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Ricky’s preview and picks for the Nitto ATP Finals: Djokovic going for sixth title

Rafael Nadal has been sidelined for almost the entire fall, but he is apparently good to go for the Nitto ATP Finals. It’s the most glaring title that is absent from Nadal’s career resume, and if he wins it for the first time he will finish the year as the No. 1 player in the world. Fellow Spaniard Carlos Alcaraz leads by 1,000 points in the rankings, but he is sidelined by an oblique injury. Nadal will also finish in the top spot if he goes undefeated in group play and reaches the final—unless Stefanos Tsitsipas compiles a perfect 5-0 record en route to lifting the trophy.

Neither scenario is likely, as Nadal is not heading into Turin with any momentum and Tsitsipas finds himself in an extremely tough Red Group that also includes Novak Djokovic, Daniil Medvedev, and Andrey Rublev.

Nitto ATP Finals
Where: Turin, Italy
Surface: Indoor hard
Points: 200 for RR win, 400 for SF win, 500 for final win
Prize money: 14,750,000

Top seed: Rafael Nadal
2021 champion: Alexander Zverev (not playing)

Green Group
Rafael Nadal
Casper Ruud
Felix Auger-Aliassime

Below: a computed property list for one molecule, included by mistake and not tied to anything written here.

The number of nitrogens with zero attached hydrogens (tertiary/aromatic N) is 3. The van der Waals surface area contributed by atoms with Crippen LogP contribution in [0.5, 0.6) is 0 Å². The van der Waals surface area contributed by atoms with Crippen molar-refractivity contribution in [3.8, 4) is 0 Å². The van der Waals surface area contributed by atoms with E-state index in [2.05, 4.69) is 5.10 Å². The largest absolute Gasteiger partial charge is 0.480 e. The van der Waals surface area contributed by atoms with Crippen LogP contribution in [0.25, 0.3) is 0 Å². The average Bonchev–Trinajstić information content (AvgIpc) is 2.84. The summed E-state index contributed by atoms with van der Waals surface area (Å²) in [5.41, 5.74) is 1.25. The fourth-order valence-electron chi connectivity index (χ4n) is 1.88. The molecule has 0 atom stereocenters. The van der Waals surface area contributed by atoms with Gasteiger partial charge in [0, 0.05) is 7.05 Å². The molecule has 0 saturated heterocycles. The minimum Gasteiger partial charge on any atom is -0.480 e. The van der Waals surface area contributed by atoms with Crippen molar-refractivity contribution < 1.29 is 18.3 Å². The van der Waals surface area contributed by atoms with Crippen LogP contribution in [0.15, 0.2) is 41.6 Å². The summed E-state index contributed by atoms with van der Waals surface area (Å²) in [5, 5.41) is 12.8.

Taylor Fritz

Red Group
Stefanos Tsitsipas
Daniil Medvedev
Andrey Rublev
Novak Djokovic

The only way the Red Group could be more difficult is if Auger-Aliassime landed there instead of Rublev. Still, even with Rublev it’s absolutely loaded. The other three competitors are all former champions of this prestigious tournament (Djokovic five times, Tsitsipas in 2019, and Medvedev in 2020). By contrast, nobody in the Green Group has ever won it and only Nadal has reached the final (runner-up to Roger Federer in 2010 and to Djokovic in 2013).

It’s hard not to like Djokovic’s chances in Turin. One, he will be extremely motivated; he has not lifted the Nitto ATP Finals trophy since 2015 and he needs all the ranking points he can get going into 2022 as the current No. 7 player in the world. Moreover, the 35-year-old Serb is in great form; he has reached three finals in three appearances during the fall swing (champion in Tel Aviv and Astana, runner-up in Paris).

There is a good chance that neither round-robin group is won by its top seed. Nadal has not won a match since the third round of the U.S. Open. During that time, Auger-Aliassime has won 19. The sixth-ranked Canadian reeled off consecutive titles in Florence, Antwerp, and Basel before making a run to the Paris semis. He should really be considered the favorite in the Green Group, while the second semifinal looks to be entirely up for grabs to Nadal, Ruud, and Fritz.


Green Group
Fritz over Nadal in 3
Auger-Aliassime over Ruud in 2
Auger-Aliassime over Fritz in 3
Nadal over Ruud in 3
Fritz over Ruud in 3
Auger-Aliassime over Nadal in 2

Red Group
Djokovic over Tsitsipas in 3
Medvedev over Rublev in 2
Djokovic over Medvedev in 3
Tsitsipas over Rublev in 3
Djokovic over Rublev in 2
Medvedev over Tsitsipas in 3

Semifinals: (1G) Auger-Aliassime over (2B) Medvedev in 3, (1R) Djokovic over 2G) Fritz in 2

Final: Djokovic over Auger-Aliassime in 2

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Ricky contributes to 10sballs.com and also maintains his own tennis website, The Grandstand. You can follow him on twitter at @Dimonator.